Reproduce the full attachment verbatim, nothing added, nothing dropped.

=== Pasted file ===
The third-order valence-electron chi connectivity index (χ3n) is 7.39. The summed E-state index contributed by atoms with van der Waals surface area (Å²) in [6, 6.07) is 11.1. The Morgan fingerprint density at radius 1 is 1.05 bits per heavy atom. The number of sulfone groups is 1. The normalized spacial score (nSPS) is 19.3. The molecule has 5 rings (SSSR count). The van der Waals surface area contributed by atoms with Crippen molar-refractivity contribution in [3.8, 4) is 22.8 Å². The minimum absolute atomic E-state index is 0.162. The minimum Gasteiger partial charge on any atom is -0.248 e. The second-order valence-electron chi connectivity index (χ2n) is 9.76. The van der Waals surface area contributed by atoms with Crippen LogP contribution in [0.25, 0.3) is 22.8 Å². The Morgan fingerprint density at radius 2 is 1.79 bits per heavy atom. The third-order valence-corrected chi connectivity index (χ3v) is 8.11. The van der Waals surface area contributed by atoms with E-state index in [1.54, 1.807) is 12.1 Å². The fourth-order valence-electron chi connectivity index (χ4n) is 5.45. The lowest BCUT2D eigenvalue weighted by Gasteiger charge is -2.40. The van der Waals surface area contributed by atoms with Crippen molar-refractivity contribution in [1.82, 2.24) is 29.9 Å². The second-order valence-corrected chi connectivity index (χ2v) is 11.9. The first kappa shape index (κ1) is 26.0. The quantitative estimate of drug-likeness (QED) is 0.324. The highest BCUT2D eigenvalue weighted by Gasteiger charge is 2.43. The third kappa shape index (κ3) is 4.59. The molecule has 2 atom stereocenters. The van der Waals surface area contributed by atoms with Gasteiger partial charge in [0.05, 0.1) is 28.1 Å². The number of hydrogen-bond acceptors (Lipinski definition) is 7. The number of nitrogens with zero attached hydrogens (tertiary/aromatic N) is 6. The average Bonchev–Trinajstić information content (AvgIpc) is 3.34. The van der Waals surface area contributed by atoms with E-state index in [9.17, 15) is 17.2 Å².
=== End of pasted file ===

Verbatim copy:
The third-order valence-electron chi connectivity index (χ3n) is 7.39. The summed E-state index contributed by atoms with van der Waals surface area (Å²) in [6, 6.07) is 11.1. The Morgan fingerprint density at radius 1 is 1.05 bits per heavy atom. The number of sulfone groups is 1. The normalized spacial score (nSPS) is 19.3. The molecule has 5 rings (SSSR count). The van der Waals surface area contributed by atoms with Crippen molar-refractivity contribution in [3.8, 4) is 22.8 Å². The minimum absolute atomic E-state index is 0.162. The minimum Gasteiger partial charge on any atom is -0.248 e. The second-order valence-electron chi connectivity index (χ2n) is 9.76. The van der Waals surface area contributed by atoms with Crippen LogP contribution in [0.25, 0.3) is 22.8 Å². The Morgan fingerprint density at radius 2 is 1.79 bits per heavy atom. The third-order valence-corrected chi connectivity index (χ3v) is 8.11. The van der Waals surface area contributed by atoms with E-state index in [1.54, 1.807) is 12.1 Å². The fourth-order valence-electron chi connectivity index (χ4n) is 5.45. The lowest BCUT2D eigenvalue weighted by Gasteiger charge is -2.40. The van der Waals surface area contributed by atoms with Crippen molar-refractivity contribution in [1.82, 2.24) is 29.9 Å². The second-order valence-corrected chi connectivity index (χ2v) is 11.9. The first kappa shape index (κ1) is 26.0. The quantitative estimate of drug-likeness (QED) is 0.324. The highest BCUT2D eigenvalue weighted by Gasteiger charge is 2.43. The third kappa shape index (κ3) is 4.59. The molecule has 2 atom stereocenters. The van der Waals surface area contributed by atoms with Gasteiger partial charge in [0.05, 0.1) is 28.1 Å². The number of hydrogen-bond acceptors (Lipinski definition) is 7. The number of nitrogens with zero attached hydrogens (tertiary/aromatic N) is 6. The average Bonchev–Trinajstić information content (AvgIpc) is 3.34. The van der Waals surface area contributed by atoms with E-state index in [9.17, 15) is 17.2 Å².